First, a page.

Class specifications for 2014 United SportsCar Racing debut taking shape
- 2014 GT Le Mans Class Will Retain ALMS’ Current GT Specs
- 2014 GT Daytona Class Performance Adjusted For New Class Structure
- Paddle Shifters, 6-Speed Gearboxes For Prototype Class
- Prototype Challenge Class Will Use Current ALMS PC Specs
- Current GRAND-AM GX Class To Be Transitioned Into GT Daytona Class
Class specifications continue to crystalize in preparation for next year’s inaugural United SportsCar Racing season, as officials strive for balanced performance and a close competitive environment that follows the “best of both worlds” mantra that is driving the merger of the American Le Mans Series (ALMS) presented by Tequila Patrón, GRAND-AM Rolex Sports Car Series and the International Motor Sports Association (IMSA).
When the first United SportsCar Racing season opens in January with the 52nd running of the Rolex 24 At Daytona, fans will be greeted by some high-speed familiarities at Daytona International Speedway, perhaps most noticeably in the production-based GT categories.
As an example, the new GT Le Mans (GTLM) class will retain all of the ALMS’ current GT class specs. An important new safety feature will be found in the cockpit of every GTLM car, as side nets around the driver’s seat will be utilized as an added measure of keeping drivers in place in the event of an incident.
The GT Daytona (GTD) class, the new home for what is now GRAND-AM’s Rolex Series GT teams, will run with adjusted performance levels to assist in cost reduction and an overall meshing with other classes. A method of restricting engine air intake will be mandatory, as will single-lug, single piece wheels. Every GTD car will carry a series-specified rear wing.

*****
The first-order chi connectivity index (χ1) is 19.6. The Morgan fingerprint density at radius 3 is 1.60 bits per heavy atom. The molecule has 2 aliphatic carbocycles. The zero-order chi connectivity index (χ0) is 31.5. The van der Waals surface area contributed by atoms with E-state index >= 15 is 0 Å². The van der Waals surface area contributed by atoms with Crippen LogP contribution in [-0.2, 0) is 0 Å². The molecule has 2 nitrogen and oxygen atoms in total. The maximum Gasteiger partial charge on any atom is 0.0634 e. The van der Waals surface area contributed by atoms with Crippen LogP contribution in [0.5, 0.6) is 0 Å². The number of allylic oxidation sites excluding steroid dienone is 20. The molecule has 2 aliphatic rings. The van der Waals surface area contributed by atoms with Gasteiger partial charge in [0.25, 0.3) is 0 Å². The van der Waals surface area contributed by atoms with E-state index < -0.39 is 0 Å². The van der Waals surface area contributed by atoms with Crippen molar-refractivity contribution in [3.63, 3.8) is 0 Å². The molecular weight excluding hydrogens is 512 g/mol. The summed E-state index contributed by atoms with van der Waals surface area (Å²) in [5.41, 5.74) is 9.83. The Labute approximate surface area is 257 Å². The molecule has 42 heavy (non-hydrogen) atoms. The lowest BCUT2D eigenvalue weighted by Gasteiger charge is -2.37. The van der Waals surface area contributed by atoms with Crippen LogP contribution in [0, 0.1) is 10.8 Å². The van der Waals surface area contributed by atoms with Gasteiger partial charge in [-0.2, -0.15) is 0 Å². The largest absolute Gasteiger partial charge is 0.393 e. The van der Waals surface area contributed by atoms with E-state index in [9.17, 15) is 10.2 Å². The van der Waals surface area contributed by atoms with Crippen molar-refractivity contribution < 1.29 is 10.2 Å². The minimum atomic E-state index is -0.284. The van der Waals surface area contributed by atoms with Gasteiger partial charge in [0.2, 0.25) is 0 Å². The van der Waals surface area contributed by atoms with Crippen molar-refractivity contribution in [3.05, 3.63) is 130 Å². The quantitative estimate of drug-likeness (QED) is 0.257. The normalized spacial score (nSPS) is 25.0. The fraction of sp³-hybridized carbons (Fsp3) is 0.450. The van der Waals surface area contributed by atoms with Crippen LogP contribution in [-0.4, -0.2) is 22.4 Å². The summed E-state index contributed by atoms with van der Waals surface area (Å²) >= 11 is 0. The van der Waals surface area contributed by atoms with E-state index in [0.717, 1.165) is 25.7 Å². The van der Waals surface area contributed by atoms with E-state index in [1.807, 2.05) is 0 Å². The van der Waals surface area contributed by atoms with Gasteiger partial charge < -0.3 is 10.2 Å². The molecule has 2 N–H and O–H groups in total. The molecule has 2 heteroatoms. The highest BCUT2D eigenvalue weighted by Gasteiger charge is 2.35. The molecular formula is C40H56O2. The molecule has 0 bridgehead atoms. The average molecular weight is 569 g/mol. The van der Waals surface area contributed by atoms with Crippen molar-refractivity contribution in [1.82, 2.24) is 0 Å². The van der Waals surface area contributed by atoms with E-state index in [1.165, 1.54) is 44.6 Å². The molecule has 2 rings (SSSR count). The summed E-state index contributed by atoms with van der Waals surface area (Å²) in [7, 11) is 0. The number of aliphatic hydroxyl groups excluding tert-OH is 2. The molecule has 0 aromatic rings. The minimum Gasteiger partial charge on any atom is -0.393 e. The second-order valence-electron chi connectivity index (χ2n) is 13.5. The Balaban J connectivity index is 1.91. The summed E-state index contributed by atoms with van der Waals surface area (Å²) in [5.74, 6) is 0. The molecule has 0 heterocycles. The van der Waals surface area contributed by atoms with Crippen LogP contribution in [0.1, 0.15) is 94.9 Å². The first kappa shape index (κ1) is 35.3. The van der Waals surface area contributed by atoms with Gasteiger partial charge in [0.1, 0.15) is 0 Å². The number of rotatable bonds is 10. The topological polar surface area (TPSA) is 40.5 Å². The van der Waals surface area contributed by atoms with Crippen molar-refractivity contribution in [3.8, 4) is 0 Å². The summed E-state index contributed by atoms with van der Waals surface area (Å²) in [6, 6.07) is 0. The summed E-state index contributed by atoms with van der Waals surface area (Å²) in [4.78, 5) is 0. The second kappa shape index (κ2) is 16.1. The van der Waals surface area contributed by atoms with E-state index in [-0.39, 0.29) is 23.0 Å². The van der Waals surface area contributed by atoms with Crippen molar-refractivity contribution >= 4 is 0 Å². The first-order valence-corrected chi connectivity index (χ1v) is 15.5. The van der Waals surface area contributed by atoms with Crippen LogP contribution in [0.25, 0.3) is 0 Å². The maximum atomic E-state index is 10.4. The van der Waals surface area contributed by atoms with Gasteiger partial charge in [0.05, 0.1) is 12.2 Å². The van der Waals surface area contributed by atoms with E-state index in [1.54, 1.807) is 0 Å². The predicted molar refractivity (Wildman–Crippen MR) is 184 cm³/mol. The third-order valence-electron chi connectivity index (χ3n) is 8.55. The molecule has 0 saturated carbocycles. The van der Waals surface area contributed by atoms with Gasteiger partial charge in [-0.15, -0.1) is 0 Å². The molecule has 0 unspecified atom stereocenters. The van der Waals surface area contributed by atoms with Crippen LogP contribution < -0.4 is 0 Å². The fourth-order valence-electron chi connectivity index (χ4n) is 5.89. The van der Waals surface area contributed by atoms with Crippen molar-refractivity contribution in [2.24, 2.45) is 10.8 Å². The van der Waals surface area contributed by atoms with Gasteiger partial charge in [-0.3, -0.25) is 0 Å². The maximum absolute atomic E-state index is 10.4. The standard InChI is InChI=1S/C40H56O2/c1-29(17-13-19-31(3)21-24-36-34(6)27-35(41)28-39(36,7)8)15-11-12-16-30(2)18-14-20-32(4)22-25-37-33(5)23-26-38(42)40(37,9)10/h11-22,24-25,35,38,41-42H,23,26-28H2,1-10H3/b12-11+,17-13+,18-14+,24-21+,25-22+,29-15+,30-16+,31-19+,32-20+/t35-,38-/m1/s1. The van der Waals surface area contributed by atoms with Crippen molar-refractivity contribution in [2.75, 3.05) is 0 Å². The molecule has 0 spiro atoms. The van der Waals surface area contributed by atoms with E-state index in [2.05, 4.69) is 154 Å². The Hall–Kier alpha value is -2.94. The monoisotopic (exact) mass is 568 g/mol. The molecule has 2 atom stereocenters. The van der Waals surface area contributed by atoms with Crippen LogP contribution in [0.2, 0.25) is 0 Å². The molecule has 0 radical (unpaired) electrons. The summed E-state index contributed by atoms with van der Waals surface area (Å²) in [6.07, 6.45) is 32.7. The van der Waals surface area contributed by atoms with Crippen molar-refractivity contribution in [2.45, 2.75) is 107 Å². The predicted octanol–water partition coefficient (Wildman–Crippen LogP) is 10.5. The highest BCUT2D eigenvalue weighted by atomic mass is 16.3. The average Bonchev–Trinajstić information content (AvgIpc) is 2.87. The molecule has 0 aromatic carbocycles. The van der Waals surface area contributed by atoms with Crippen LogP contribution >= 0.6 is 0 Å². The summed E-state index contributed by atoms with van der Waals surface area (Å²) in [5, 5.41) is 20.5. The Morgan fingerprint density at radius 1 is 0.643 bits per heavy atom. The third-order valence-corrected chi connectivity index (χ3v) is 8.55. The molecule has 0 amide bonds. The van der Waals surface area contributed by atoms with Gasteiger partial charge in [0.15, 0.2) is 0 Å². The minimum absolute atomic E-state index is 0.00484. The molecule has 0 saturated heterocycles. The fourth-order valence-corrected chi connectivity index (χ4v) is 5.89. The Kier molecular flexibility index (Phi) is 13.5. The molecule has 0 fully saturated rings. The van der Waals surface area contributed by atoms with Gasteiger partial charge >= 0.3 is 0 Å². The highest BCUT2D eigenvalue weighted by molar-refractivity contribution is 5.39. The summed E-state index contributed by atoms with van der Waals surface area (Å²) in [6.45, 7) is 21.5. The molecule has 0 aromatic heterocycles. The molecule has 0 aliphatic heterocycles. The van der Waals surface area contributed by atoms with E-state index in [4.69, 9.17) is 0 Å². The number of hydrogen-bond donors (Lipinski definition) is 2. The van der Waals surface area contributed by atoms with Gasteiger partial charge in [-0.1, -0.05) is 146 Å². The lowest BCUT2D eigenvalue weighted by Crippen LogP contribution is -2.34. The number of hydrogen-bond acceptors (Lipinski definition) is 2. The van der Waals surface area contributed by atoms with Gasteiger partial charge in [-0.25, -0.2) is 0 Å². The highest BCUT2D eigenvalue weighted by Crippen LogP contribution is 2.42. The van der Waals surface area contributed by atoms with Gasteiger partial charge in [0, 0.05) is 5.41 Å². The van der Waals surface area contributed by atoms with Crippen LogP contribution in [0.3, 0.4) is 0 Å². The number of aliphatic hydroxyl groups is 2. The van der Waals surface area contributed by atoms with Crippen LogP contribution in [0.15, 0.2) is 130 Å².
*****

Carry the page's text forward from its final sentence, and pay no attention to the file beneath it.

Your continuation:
GTD may also include FIA GT3 cars with minimal modifications, providing they meet class performance targets. Overall, however, the regulations will be based on the current Rolex Series GT rules. In addition, the Rolex Series’ current GX class will be transitioned into GTD.
On to the headlining Prototype (P) class, where series officials are working overtime to balance performance between the ALMS’ P2 cars, DeltaWing and Rolex Series’ Daytona Prototypes. That work continues but there are these definite mandates:
- Cars considered P2 in origin will follow current technical specs of the ACO
- Paddle shifters and 6-speed transmissions /gearboxes allowed for all cars
- Sonic air intake restrictors for all approved engines for P2 and DP cars
And lastly, here’s the easy one: The popular and highly competitive Prototype Challenge (PC) class now competing in the ALMS will return with all current technical aspects intact.
Cars in every class except for PC will also carry series-mandated data loggers, which will be downloaded on every pit stop. Teams will be responsible for the proper operation of the data loggers.
To help delineate the classes, each car will use standardized number panels with colored backgrounds identifying each class, similar to what is being used currently in the ALMS. The panels will be backlit for night races.
Another feature sure to be popular with fans is the return of a new and improved Leader Lights system, which will be required on all cars. The colored lights, which will be similar in color to the number panels, will enable fans to determine each car’s running position within its class at all times during United SportsCar Racing events.
“We are moving carefully, but with clear momentum,” said Scot Elkins, chief operating officer of IMSA and the ALMS and managing director, technical regulations and development for GRAND-AM. “The goal is to get it right, which entails making the on-track action safe, competitive and reasonable when it comes to cost. Like we’ve said all along: the ‘best of both worlds’ is what we’re after here. We’re getting closer each and every day.”